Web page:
The Model for Converge’s ‘Jane Doe’ Cover Comes Forward, Jacob Bannon Confirms

Grywnn, CC BY-SA 4.0 , via Wikimedia Commons
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For ages, metal and hardcore fans have assumed that the woman from the cover art of Converge‘s legendary 2001 album Jane Doe was just a drawing meant to stand for any and every woman. And that would make sense, given that the concept of a ‘Jane Doe’ is that of a woman who can’t be identified. But now, an Italian model has come forward claiming that a photo of her was used for the Jane Doe cover, and Converge frontman Jacob Bannon has confirmed this…but in a weird, long-winded way that seems to be making an excuse for not giving her credit.

As reported by The PRP, Italian model Audrey Marnay posted on Instagram claiming a photo of her was used in the Jane Doe album art. The caption to her post also suggests that Converge have never given her credit for that usage — or, one assumes, paid her.

“Hi CONVERGE, it’s ‘JANE DOE,'” wrote Marnay. “Shall we talk!?”


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A post shared by Audrey Marnay (@audreymarnay)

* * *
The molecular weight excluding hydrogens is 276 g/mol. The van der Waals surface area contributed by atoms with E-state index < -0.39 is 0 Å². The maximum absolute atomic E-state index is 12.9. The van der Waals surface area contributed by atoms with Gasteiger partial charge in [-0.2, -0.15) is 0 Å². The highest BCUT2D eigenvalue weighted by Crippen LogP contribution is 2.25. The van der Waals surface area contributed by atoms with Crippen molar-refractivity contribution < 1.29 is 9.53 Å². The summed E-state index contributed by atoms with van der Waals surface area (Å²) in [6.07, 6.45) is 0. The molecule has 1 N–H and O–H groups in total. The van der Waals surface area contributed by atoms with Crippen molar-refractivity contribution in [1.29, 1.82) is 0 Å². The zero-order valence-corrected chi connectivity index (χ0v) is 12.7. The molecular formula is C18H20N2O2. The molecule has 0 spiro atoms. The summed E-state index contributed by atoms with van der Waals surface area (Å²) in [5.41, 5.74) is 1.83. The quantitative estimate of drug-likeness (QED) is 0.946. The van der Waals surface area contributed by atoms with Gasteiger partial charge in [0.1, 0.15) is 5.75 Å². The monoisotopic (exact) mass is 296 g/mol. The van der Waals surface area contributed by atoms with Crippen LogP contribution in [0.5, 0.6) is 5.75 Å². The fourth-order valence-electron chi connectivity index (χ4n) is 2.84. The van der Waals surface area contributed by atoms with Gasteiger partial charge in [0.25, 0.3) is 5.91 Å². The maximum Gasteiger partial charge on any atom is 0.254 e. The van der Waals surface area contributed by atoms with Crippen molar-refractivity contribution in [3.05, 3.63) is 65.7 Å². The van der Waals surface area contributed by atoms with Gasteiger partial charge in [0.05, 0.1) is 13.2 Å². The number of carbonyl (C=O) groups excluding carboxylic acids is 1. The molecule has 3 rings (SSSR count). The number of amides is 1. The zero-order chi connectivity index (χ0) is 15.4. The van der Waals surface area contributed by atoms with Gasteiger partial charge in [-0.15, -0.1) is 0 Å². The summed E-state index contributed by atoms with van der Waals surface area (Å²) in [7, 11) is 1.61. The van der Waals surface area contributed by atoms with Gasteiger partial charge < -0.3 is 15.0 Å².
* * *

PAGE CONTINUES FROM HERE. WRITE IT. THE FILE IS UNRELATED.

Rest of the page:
In response, Converge frontman and cover artist Jacob Bannon posted the following statement to his social media accounts: “Just to be clear: This is definitely one of the sources for the original stencil/mixed media piece for the ‘Jane Doe’ album. Most of my work always been collaged cut/paste based (and still is). Hundreds of images were xeroxed and repainted/inked in a loose style to create the release artwork. This process is similar to everyone from Shepard Fairey to Francis Bacon. Over time my work has evolved into something more much more refined, but the roots will always be in this style. I wonder if folks will still insist that it is actually from the cover of Slayer‘s ‘Reign In Blood‘?

“The original goal was to create ghost-like forms that embodied the concept of ‘Jane Doe‘. In recreation identifiers are removed from physical forms, making all humans become relatable and stoic. We see what we want to see in them, and often times, it’s a reflection back onto our own life experiences, etc.”

Many members of the metal community aren’t buying this drawn-out excuse, though, with one tweet illustrating why:

Look, it’s real simple: that’s Marnay’s picture. If Bannon used it for the cover art to one of the most famous records in hardcore history, she (or the photographer) should’ve been paid; if it’s coming out now, she should be paid with interest. It’s pretty fucked up to use someone’s likeness and then be like, “But I used other pictures, too!”

More on this as it unfolds.


Words by Chris Krovatin